I used to not really believe in writer's block. I thought that was for wimpy writers who cried like pansies over doing what could hardly be called "work" (by my standards anyway). Oh, I was sanctimonious about it. Who could be blocked? Come on! It's writing. It's my favorite thing in the world. Then ... oh, then it happened! I got a bad case of it.
I've now come to redefine what "I" think writer's block really is ... a bad case of something we'll aptly describe as a combination of "I don't feel like it" and "I don't feel it."
The first descriptor is really better defined as apathy. Back in the day, I could barely muster a sentence let alone a whole novel. The second descriptor is related to inspiration and creativity -- and when both don't exist in the same brain, it's blocked. Inspiration turns into creativity when confronting the writer's process. But if you're not feeling inspired you're back to ... apathy. And apathy is "no bueno" when it comes down to actually writing. The phrase "I don't feel like it" inevitably turns into 10,000 reasons not to do it. "Not" doing something doesn't enhance inspiration or creativity -- and now we're swimming in circles.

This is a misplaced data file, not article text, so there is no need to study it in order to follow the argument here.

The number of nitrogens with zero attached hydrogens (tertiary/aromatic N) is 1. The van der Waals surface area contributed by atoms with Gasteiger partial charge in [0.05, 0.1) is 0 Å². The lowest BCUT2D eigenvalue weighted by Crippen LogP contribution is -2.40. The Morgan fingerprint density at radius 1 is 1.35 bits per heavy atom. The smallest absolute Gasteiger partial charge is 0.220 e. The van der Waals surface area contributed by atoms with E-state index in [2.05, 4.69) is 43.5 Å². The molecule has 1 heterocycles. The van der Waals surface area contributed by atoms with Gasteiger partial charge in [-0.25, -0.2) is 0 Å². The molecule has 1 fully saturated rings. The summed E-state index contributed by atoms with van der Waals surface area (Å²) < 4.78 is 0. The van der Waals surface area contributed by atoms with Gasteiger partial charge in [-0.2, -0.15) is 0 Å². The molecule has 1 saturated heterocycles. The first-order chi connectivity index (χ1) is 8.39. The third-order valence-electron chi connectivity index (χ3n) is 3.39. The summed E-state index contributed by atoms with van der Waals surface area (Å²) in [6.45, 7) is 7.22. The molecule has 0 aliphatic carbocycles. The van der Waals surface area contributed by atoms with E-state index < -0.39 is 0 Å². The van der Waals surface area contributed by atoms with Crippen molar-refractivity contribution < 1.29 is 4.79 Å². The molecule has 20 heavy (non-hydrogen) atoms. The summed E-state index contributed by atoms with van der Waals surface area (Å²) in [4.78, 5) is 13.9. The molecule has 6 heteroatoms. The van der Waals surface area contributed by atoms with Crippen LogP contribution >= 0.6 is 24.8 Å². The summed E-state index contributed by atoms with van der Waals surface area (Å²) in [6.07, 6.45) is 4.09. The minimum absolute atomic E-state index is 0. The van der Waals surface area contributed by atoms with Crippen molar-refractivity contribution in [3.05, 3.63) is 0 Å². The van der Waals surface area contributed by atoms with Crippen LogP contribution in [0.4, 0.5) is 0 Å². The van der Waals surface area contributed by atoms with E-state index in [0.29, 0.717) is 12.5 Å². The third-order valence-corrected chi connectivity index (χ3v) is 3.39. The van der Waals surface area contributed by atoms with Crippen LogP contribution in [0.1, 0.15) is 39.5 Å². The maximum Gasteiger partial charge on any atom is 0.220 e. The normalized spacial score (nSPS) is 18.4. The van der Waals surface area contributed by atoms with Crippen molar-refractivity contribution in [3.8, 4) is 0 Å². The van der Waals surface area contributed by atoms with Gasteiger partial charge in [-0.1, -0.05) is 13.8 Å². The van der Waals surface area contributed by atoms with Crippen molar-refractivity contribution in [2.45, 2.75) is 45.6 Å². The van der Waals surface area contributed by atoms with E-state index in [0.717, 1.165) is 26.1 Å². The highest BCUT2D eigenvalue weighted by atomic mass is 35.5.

A close friend of mine has been struggling with getting a project done. It's hard to be a persuasive and diligent publisher when you're also a writer (that's really my identity), and you've suffered the same problem. How to inspire the uninspired? You let me know when you figure that one out. In the meantime, I've turned into the worst publisher in history, coddling and sympathizing with my writer friend. "It's okay my writer friend. Turn that manuscript in when you feel like it or you don't feel it." See worst publisher ... EVER!